By Jamie Rieger
Representatives from the National Film Board were in Foremost on Feb. 18 to talk to local people about story ideas for their Grasslands Project, a series of short documentaries focused on the people and issues in southern Alberta and Saskatchewan.
David Christensen, executive producer at the National Film Board’s Northwest Centre in Edmonton, along with Scott Parker, associate producer; and Jasmine Pullakatt, production coordinator provided those in attendance with an overview of the Grasslands Project, as well as showed a couple short documentary films from previous projects to give the people a general idea of what they were looking for.
Christensen and Parker first developed the project in September, 2014 and have just finished visiting communities from Standoff, Magrath, and Coutts to Foremost and then, Eastend, Radville, and Wood Mountain in southern Saskatchewan to gather story ideas.
“We are looking for interesting stories that reflect this part of the country,” said Christensen. “What kind of stories can be told? We are not looking for a historical film, but looking at things we can document now.”
Parker said the Grasslands Project evolved from a previous project they did in Nunavut.
“This grew out of that project which was really rewarding because people would tell their own stories. We want to see the story unfold, the events as they happen,” said Parker.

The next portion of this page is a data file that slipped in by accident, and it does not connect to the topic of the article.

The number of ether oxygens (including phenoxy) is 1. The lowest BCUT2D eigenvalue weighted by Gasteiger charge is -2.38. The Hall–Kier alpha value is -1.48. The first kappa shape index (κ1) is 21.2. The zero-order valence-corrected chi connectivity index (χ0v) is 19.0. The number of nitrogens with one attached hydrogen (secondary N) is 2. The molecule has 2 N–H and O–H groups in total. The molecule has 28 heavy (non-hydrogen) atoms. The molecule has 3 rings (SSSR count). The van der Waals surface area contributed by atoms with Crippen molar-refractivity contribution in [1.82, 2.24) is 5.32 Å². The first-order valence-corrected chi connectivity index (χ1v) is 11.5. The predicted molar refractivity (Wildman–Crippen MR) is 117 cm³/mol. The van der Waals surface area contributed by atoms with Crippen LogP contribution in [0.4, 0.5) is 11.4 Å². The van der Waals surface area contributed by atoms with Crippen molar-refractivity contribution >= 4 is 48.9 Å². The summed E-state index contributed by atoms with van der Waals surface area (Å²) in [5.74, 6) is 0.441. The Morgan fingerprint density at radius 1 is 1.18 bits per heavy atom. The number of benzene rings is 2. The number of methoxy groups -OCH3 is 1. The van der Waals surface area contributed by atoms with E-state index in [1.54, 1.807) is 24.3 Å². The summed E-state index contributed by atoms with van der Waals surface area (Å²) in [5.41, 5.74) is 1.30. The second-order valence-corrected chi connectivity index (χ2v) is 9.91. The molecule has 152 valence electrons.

One film they showed in Foremost was of a Nunavut resident building a sled for a little girl, then going sledding down a nearby hill.
“While we were on the hill, there were hunters making sure the polar bears stayed away from the children,” said Parker.
Christensen also gave an interesting overview of the National Film Board of Canada.
“The National Film Board has been around over 75 years, since 1939, and formed as a propaganda unit for the government to get people behind the war effort,” said Christensen. “They had to convince people that this is a great country. So, between 1939-46, over 500 films were made across Canada to show Canada to other Canadians.”
By the mid 1940s, more than half a million Canadians a week were watching to see how their fellow Canadians were living.
“The NFB was a public producer right from the get-go. The public element is very important because it is funded by the people,” said Christensen, adding the NFB is the only public producer in the world.
“The National Film Board does not want to compete with the private sector. We want to work in sectors where the private sector can’t or won’t work. The private sector is not interested in Nunavut, but those stories need to be told,” he added.
To date, the NFB has made close to 15,000 films, 3,000-4,000 of which are available for online viewing.
The people who attended the session gave them a number of different story ideas, from the Red Coat Rail to how the Species at Risk Act is impacting the livelihoods of rural residents and the airspace at Foremost airport for unmanned aerial vehicle testing.
Christensen told the group that they would have updates on the project close to the end of March.
To keep up-to-date, visit http://www.thegrasslandsproject.tumblr.com or check out their page on Facebook.
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